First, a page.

Most common digestive problem?
Monday July 25, 2011
With few exceptions, my first look at a client’s chart, food diary and medical history reveals a big problem with digestion. This is the first thing I look for with a new client, as not digesting well means not being able to get the nutrition out of food. Once that is resolved, other health problems start improving immediately. And by far the most common problem is hypochorhydria or low stomach acid. I know, I know, Prilosec is a huge seller, and here is how that works:
Because of our increased consumption of rapidly assimilable refined carbohydrates, which do not need stomach acid to break down, (they begin digestion with amylase, found in saliva) has suppressed the acidity of our stomachs. 50,000 years of an Ice Age and subsequent low carbohydrate diet has created a beautiful process, with a stomach acid level ideally around 1.5- 3. Amazingly caustic, yet, in a healthy system it is highly effective for getting the most possible nutrition from meat.
So what about acid reflux? Between your esophagus and your stomach is the cardiac sphincter, which should be a one-way passage. Lower your stomach acid, and the food that passes through doesn’t digest so well. Your stomach knows not to pass it along until it is in comfortably small bits, and at 98.6 Fahrenheit, speed is crucial. Sothere3 is a delay, and instead of moving along, things begin to produce gases, which can push acid (what little there is) up into the throat, where it very much doesn’t belong. Acid reflux, also called GERD. Quite painful, and often a precursor to much scarier things.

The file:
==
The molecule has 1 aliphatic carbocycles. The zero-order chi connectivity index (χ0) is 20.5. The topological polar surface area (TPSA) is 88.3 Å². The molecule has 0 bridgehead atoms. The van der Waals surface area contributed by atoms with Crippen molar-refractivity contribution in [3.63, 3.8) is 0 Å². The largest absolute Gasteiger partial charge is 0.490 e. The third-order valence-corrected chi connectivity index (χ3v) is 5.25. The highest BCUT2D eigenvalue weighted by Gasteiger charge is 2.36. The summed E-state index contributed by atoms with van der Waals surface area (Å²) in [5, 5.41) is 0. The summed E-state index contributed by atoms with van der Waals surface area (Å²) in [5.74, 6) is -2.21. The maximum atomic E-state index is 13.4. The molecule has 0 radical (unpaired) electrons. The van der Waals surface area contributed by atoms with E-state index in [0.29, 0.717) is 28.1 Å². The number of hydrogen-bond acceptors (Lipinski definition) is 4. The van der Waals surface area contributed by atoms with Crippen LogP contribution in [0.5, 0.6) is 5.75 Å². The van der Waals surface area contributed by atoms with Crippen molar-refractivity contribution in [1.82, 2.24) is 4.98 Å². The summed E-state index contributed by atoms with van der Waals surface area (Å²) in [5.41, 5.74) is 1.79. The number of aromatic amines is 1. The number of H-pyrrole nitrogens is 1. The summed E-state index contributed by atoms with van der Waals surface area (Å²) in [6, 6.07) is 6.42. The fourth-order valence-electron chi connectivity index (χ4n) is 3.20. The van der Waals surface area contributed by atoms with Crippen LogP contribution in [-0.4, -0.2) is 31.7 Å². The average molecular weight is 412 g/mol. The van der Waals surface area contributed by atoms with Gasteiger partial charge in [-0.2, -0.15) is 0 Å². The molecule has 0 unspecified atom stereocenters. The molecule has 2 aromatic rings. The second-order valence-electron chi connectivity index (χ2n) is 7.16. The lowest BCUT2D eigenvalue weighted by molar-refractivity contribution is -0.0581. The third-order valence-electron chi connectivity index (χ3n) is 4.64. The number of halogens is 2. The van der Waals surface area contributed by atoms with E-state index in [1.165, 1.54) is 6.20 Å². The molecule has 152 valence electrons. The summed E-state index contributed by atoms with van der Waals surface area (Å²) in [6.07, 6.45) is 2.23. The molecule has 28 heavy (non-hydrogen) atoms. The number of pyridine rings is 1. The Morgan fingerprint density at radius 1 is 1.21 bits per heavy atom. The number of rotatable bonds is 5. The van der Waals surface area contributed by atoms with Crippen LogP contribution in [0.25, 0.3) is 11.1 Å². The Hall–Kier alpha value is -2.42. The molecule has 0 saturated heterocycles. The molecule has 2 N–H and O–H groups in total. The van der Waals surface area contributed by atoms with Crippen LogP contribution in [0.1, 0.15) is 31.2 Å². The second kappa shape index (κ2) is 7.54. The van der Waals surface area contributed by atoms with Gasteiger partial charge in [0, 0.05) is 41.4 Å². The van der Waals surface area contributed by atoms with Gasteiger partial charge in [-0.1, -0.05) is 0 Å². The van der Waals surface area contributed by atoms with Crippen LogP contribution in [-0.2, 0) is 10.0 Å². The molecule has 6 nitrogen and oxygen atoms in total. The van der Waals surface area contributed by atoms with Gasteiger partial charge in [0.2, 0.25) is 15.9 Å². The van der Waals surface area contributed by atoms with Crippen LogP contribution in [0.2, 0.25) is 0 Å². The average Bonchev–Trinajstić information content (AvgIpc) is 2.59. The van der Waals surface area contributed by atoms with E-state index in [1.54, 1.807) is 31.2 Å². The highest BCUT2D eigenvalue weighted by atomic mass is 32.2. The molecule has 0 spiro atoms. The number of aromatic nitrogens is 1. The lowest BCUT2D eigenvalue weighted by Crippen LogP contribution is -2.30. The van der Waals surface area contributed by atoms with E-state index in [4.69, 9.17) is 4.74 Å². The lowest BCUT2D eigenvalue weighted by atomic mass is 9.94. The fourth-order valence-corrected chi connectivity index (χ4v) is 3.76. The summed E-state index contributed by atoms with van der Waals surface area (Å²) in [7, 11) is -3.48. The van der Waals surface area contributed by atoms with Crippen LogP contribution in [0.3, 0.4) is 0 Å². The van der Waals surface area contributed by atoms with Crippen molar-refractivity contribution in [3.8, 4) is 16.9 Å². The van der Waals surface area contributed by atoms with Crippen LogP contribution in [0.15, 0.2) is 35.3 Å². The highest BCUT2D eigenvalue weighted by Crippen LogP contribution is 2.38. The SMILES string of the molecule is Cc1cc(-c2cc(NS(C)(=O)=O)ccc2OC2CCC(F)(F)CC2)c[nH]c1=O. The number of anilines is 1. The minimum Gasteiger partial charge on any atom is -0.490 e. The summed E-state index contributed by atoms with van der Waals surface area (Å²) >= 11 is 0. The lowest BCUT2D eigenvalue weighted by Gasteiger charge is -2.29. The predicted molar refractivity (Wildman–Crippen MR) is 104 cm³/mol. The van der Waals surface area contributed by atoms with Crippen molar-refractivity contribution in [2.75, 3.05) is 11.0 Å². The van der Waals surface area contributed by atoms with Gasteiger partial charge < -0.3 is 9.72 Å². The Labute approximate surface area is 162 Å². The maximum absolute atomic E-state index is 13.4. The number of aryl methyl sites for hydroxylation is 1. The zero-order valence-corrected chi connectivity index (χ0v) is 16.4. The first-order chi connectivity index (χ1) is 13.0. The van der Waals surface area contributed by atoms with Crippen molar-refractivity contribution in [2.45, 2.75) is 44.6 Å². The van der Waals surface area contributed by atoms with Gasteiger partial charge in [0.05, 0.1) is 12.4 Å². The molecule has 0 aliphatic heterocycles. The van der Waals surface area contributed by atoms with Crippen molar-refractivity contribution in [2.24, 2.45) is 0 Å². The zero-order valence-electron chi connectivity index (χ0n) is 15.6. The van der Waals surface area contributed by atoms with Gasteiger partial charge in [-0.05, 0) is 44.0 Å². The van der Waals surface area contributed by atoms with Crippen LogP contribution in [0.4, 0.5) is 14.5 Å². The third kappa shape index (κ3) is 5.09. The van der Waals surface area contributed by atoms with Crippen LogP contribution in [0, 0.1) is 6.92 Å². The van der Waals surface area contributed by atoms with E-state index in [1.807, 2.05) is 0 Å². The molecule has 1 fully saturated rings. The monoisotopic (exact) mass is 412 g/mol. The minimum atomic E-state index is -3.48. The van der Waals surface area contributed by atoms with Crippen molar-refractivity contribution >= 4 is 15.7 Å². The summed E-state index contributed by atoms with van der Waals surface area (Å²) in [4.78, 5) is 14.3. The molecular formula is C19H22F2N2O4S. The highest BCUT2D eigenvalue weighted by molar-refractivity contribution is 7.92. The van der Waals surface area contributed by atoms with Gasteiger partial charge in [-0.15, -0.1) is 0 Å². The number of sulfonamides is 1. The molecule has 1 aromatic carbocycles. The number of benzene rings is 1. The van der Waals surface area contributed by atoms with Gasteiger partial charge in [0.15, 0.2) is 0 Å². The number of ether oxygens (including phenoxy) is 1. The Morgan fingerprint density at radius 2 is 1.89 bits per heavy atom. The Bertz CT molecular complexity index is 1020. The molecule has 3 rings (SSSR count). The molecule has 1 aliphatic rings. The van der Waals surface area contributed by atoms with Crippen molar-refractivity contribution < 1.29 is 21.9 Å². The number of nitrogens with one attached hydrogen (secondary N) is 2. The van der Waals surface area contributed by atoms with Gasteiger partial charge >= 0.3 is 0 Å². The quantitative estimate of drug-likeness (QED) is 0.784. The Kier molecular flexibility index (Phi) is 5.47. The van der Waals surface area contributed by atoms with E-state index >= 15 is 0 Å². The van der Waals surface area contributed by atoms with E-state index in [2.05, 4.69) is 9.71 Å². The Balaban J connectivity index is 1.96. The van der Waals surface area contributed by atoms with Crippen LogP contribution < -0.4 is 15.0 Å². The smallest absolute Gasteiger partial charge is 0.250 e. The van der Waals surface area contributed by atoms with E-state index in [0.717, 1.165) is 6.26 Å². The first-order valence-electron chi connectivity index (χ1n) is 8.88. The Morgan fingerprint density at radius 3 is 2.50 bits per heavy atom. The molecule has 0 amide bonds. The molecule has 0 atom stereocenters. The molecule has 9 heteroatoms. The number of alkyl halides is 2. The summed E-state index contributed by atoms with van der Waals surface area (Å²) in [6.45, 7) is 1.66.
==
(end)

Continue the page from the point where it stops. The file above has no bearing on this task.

A doctor’s visit later, you have a little purple pill and much relief. The symptom is cured, but the cause is ignored. By further suppressing your stomach acid, the actual process gets worse. Food doesn’t break down, so nutrients aren’t available, and the whole system is stressed. Add to that a lot of putrefying food moving through a system ill prepared for it, and your doctor’s son has tuition for life.
As I have said before, I do love a good conspiracy theory, but I think most doctors are fine people, motivated to help. Unfortunately, medicine in our country is profit driven, which moves responsibility to the drug companies. In my belief system, that is where the villains are. As doctoring becomes less profitable for the individuals, it is the drug suppliers who are profiting.
‘Follow the money…’
What is the option? A readily available HCl supplement to prime your own ability to make stomach acid, and a diet that cuts back on refined foods. Drop me an e-mail and I will forward a protocol, or pick up Drs Wright and Lenard’s book: Why Stomach Acid Is Good For You.
Austin Nutritional Therapy by Elaine DiRico